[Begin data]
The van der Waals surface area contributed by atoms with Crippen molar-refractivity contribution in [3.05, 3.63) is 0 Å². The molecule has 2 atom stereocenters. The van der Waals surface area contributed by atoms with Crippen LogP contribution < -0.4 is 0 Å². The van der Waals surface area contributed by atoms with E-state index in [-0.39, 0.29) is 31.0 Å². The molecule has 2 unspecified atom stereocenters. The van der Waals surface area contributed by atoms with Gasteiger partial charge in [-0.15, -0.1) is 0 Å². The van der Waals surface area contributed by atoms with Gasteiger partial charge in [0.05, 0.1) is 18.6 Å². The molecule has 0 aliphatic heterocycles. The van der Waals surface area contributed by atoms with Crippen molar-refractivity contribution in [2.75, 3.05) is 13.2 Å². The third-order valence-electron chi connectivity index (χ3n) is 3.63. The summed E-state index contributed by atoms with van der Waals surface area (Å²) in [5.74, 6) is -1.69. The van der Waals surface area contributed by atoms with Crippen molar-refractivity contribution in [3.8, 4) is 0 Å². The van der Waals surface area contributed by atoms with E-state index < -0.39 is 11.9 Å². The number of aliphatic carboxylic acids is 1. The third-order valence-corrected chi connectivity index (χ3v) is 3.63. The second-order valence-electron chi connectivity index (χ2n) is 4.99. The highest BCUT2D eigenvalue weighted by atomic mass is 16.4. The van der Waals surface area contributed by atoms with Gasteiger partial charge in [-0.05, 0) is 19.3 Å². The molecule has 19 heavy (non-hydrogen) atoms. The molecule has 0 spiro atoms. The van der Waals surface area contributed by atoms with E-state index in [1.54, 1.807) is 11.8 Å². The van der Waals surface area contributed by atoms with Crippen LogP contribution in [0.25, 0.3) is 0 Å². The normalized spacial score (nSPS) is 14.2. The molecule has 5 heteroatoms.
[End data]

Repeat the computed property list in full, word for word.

The van der Waals surface area contributed by atoms with Crippen molar-refractivity contribution in [3.05, 3.63) is 0 Å². The molecule has 2 atom stereocenters. The van der Waals surface area contributed by atoms with Crippen LogP contribution < -0.4 is 0 Å². The van der Waals surface area contributed by atoms with E-state index in [-0.39, 0.29) is 31.0 Å². The molecule has 2 unspecified atom stereocenters. The van der Waals surface area contributed by atoms with Gasteiger partial charge in [-0.15, -0.1) is 0 Å². The van der Waals surface area contributed by atoms with Gasteiger partial charge in [0.05, 0.1) is 18.6 Å². The molecule has 0 aliphatic heterocycles. The van der Waals surface area contributed by atoms with Crippen molar-refractivity contribution in [2.75, 3.05) is 13.2 Å². The third-order valence-electron chi connectivity index (χ3n) is 3.63. The summed E-state index contributed by atoms with van der Waals surface area (Å²) in [5.74, 6) is -1.69. The van der Waals surface area contributed by atoms with Crippen molar-refractivity contribution in [3.8, 4) is 0 Å². The van der Waals surface area contributed by atoms with E-state index < -0.39 is 11.9 Å². The number of aliphatic carboxylic acids is 1. The third-order valence-corrected chi connectivity index (χ3v) is 3.63. The second-order valence-electron chi connectivity index (χ2n) is 4.99. The highest BCUT2D eigenvalue weighted by atomic mass is 16.4. The van der Waals surface area contributed by atoms with Gasteiger partial charge in [-0.05, 0) is 19.3 Å². The molecule has 19 heavy (non-hydrogen) atoms. The molecule has 0 spiro atoms. The van der Waals surface area contributed by atoms with E-state index in [1.54, 1.807) is 11.8 Å². The van der Waals surface area contributed by atoms with Crippen LogP contribution in [0.25, 0.3) is 0 Å². The normalized spacial score (nSPS) is 14.2. The molecule has 5 heteroatoms.